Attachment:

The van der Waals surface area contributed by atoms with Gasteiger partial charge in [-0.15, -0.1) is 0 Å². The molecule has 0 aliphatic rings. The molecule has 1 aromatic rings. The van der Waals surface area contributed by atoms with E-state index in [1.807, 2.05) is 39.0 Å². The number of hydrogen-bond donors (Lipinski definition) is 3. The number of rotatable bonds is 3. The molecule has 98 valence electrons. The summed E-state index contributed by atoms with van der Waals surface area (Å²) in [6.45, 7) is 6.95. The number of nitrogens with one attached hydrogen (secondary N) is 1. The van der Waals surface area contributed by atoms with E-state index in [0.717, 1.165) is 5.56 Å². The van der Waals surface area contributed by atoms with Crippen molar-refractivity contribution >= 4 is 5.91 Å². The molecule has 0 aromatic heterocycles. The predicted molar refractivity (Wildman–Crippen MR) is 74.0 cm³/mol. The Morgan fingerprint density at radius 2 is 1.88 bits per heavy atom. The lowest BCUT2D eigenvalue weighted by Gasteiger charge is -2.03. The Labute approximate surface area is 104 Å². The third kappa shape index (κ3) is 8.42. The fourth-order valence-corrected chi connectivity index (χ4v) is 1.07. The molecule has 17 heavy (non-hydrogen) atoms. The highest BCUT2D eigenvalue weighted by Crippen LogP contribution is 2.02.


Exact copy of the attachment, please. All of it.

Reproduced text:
The van der Waals surface area contributed by atoms with Gasteiger partial charge in [-0.15, -0.1) is 0 Å². The molecule has 0 aliphatic rings. The molecule has 1 aromatic rings. The van der Waals surface area contributed by atoms with E-state index in [1.807, 2.05) is 39.0 Å². The number of hydrogen-bond donors (Lipinski definition) is 3. The number of rotatable bonds is 3. The molecule has 98 valence electrons. The summed E-state index contributed by atoms with van der Waals surface area (Å²) in [6.45, 7) is 6.95. The number of nitrogens with one attached hydrogen (secondary N) is 1. The van der Waals surface area contributed by atoms with E-state index in [0.717, 1.165) is 5.56 Å². The van der Waals surface area contributed by atoms with Crippen molar-refractivity contribution >= 4 is 5.91 Å². The molecule has 0 aromatic heterocycles. The predicted molar refractivity (Wildman–Crippen MR) is 74.0 cm³/mol. The Morgan fingerprint density at radius 2 is 1.88 bits per heavy atom. The lowest BCUT2D eigenvalue weighted by Gasteiger charge is -2.03. The Labute approximate surface area is 104 Å². The third kappa shape index (κ3) is 8.42. The fourth-order valence-corrected chi connectivity index (χ4v) is 1.07. The molecule has 17 heavy (non-hydrogen) atoms. The highest BCUT2D eigenvalue weighted by Crippen LogP contribution is 2.02.